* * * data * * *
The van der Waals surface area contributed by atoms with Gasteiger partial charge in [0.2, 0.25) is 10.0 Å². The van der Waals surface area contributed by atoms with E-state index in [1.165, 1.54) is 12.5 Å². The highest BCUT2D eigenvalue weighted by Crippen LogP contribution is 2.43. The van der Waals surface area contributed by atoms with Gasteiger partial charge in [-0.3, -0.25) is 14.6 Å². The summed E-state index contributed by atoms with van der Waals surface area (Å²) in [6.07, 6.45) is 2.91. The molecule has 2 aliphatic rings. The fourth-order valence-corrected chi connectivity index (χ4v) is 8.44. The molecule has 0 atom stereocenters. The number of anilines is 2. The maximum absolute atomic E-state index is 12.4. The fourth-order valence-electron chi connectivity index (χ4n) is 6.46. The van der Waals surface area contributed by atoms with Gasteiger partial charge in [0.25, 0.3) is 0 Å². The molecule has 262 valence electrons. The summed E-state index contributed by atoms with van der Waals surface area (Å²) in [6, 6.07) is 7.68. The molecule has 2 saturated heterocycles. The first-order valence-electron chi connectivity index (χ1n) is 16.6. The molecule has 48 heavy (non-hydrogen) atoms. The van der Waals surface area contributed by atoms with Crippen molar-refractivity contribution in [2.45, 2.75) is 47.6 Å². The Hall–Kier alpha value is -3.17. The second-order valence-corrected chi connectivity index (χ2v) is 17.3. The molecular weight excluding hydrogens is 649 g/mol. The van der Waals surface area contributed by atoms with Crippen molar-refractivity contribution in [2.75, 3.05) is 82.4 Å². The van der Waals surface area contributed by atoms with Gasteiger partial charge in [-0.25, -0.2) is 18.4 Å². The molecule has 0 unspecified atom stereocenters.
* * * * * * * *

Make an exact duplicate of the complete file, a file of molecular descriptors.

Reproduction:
The van der Waals surface area contributed by atoms with Gasteiger partial charge in [0.2, 0.25) is 10.0 Å². The van der Waals surface area contributed by atoms with E-state index in [1.165, 1.54) is 12.5 Å². The highest BCUT2D eigenvalue weighted by Crippen LogP contribution is 2.43. The van der Waals surface area contributed by atoms with Gasteiger partial charge in [-0.3, -0.25) is 14.6 Å². The summed E-state index contributed by atoms with van der Waals surface area (Å²) in [6.07, 6.45) is 2.91. The molecule has 2 aliphatic rings. The fourth-order valence-corrected chi connectivity index (χ4v) is 8.44. The molecule has 0 atom stereocenters. The number of anilines is 2. The maximum absolute atomic E-state index is 12.4. The fourth-order valence-electron chi connectivity index (χ4n) is 6.46. The van der Waals surface area contributed by atoms with Gasteiger partial charge in [0.25, 0.3) is 0 Å². The molecule has 262 valence electrons. The summed E-state index contributed by atoms with van der Waals surface area (Å²) in [6, 6.07) is 7.68. The molecule has 2 saturated heterocycles. The first-order valence-electron chi connectivity index (χ1n) is 16.6. The molecule has 48 heavy (non-hydrogen) atoms. The van der Waals surface area contributed by atoms with Crippen molar-refractivity contribution in [2.45, 2.75) is 47.6 Å². The Hall–Kier alpha value is -3.17. The second-order valence-corrected chi connectivity index (χ2v) is 17.3. The molecular weight excluding hydrogens is 649 g/mol. The van der Waals surface area contributed by atoms with Crippen molar-refractivity contribution in [2.75, 3.05) is 82.4 Å². The van der Waals surface area contributed by atoms with Gasteiger partial charge in [-0.25, -0.2) is 18.4 Å². The molecule has 0 unspecified atom stereocenters.